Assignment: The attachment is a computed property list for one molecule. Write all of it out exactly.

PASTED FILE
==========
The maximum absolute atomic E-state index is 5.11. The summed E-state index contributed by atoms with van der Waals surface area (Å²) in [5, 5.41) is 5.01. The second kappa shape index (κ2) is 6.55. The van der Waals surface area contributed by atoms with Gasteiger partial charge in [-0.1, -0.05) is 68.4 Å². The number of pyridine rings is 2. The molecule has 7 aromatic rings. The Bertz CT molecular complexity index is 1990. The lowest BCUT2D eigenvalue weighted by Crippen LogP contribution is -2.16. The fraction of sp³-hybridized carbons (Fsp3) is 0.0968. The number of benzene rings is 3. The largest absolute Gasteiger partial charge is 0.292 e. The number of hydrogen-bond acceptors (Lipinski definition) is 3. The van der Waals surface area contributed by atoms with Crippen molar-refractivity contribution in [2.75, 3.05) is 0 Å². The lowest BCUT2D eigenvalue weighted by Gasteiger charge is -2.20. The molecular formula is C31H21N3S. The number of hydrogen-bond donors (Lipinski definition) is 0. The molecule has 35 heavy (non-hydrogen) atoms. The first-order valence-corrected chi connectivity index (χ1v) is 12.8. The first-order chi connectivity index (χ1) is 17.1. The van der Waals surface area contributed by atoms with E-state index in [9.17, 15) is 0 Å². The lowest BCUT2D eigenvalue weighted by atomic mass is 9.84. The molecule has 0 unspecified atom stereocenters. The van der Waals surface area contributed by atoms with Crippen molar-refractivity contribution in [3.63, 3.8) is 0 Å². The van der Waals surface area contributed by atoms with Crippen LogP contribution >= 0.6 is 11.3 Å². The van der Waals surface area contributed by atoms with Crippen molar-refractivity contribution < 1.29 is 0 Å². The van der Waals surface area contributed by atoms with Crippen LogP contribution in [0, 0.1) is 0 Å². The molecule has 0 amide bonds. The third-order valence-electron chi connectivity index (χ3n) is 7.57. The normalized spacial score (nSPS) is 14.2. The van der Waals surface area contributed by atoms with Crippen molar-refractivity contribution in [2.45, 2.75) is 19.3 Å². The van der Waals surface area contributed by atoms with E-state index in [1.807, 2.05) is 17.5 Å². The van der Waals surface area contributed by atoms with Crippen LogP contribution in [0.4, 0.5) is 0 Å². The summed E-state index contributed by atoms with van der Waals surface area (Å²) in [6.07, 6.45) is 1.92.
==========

The maximum absolute atomic E-state index is 5.11. The summed E-state index contributed by atoms with van der Waals surface area (Å²) in [5, 5.41) is 5.01. The second kappa shape index (κ2) is 6.55. The van der Waals surface area contributed by atoms with Gasteiger partial charge in [-0.1, -0.05) is 68.4 Å². The number of pyridine rings is 2. The molecule has 7 aromatic rings. The Bertz CT molecular complexity index is 1990. The lowest BCUT2D eigenvalue weighted by Crippen LogP contribution is -2.16. The fraction of sp³-hybridized carbons (Fsp3) is 0.0968. The number of benzene rings is 3. The largest absolute Gasteiger partial charge is 0.292 e. The number of hydrogen-bond acceptors (Lipinski definition) is 3. The van der Waals surface area contributed by atoms with Crippen molar-refractivity contribution in [2.75, 3.05) is 0 Å². The lowest BCUT2D eigenvalue weighted by Gasteiger charge is -2.20. The molecular formula is C31H21N3S. The number of hydrogen-bond donors (Lipinski definition) is 0. The molecule has 35 heavy (non-hydrogen) atoms. The first-order valence-corrected chi connectivity index (χ1v) is 12.8. The first-order chi connectivity index (χ1) is 17.1. The van der Waals surface area contributed by atoms with E-state index in [9.17, 15) is 0 Å². The lowest BCUT2D eigenvalue weighted by atomic mass is 9.84. The molecule has 0 unspecified atom stereocenters. The van der Waals surface area contributed by atoms with Crippen molar-refractivity contribution in [3.63, 3.8) is 0 Å². The van der Waals surface area contributed by atoms with Crippen LogP contribution >= 0.6 is 11.3 Å². The van der Waals surface area contributed by atoms with Crippen molar-refractivity contribution < 1.29 is 0 Å². The van der Waals surface area contributed by atoms with Crippen LogP contribution in [0, 0.1) is 0 Å². The molecule has 0 amide bonds. The third-order valence-electron chi connectivity index (χ3n) is 7.57. The normalized spacial score (nSPS) is 14.2. The van der Waals surface area contributed by atoms with Crippen molar-refractivity contribution in [2.45, 2.75) is 19.3 Å². The van der Waals surface area contributed by atoms with E-state index in [1.807, 2.05) is 17.5 Å². The van der Waals surface area contributed by atoms with Crippen LogP contribution in [0.4, 0.5) is 0 Å². The summed E-state index contributed by atoms with van der Waals surface area (Å²) in [6.07, 6.45) is 1.92.